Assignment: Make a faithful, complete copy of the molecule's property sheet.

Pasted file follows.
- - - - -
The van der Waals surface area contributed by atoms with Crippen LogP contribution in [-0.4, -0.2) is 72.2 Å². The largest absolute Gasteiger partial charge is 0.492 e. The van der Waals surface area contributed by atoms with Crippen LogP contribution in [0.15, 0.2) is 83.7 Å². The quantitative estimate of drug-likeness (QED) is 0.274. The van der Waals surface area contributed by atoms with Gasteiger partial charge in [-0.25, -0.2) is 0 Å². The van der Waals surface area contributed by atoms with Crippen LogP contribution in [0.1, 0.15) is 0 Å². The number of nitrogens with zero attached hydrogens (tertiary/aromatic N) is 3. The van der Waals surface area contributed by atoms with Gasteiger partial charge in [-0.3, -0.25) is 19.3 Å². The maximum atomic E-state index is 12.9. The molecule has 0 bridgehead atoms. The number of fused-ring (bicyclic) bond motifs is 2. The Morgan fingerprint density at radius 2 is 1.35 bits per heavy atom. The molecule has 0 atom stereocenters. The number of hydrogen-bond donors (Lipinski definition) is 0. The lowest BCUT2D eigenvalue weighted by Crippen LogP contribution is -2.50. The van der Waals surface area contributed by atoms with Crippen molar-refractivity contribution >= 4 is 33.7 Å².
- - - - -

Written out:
The van der Waals surface area contributed by atoms with Crippen LogP contribution in [-0.4, -0.2) is 72.2 Å². The largest absolute Gasteiger partial charge is 0.492 e. The van der Waals surface area contributed by atoms with Crippen LogP contribution in [0.15, 0.2) is 83.7 Å². The quantitative estimate of drug-likeness (QED) is 0.274. The van der Waals surface area contributed by atoms with Gasteiger partial charge in [-0.25, -0.2) is 0 Å². The van der Waals surface area contributed by atoms with Crippen LogP contribution in [0.1, 0.15) is 0 Å². The number of nitrogens with zero attached hydrogens (tertiary/aromatic N) is 3. The van der Waals surface area contributed by atoms with Gasteiger partial charge in [-0.3, -0.25) is 19.3 Å². The maximum atomic E-state index is 12.9. The molecule has 0 bridgehead atoms. The number of fused-ring (bicyclic) bond motifs is 2. The Morgan fingerprint density at radius 2 is 1.35 bits per heavy atom. The molecule has 0 atom stereocenters. The number of hydrogen-bond donors (Lipinski definition) is 0. The lowest BCUT2D eigenvalue weighted by Crippen LogP contribution is -2.50. The van der Waals surface area contributed by atoms with Crippen molar-refractivity contribution >= 4 is 33.7 Å².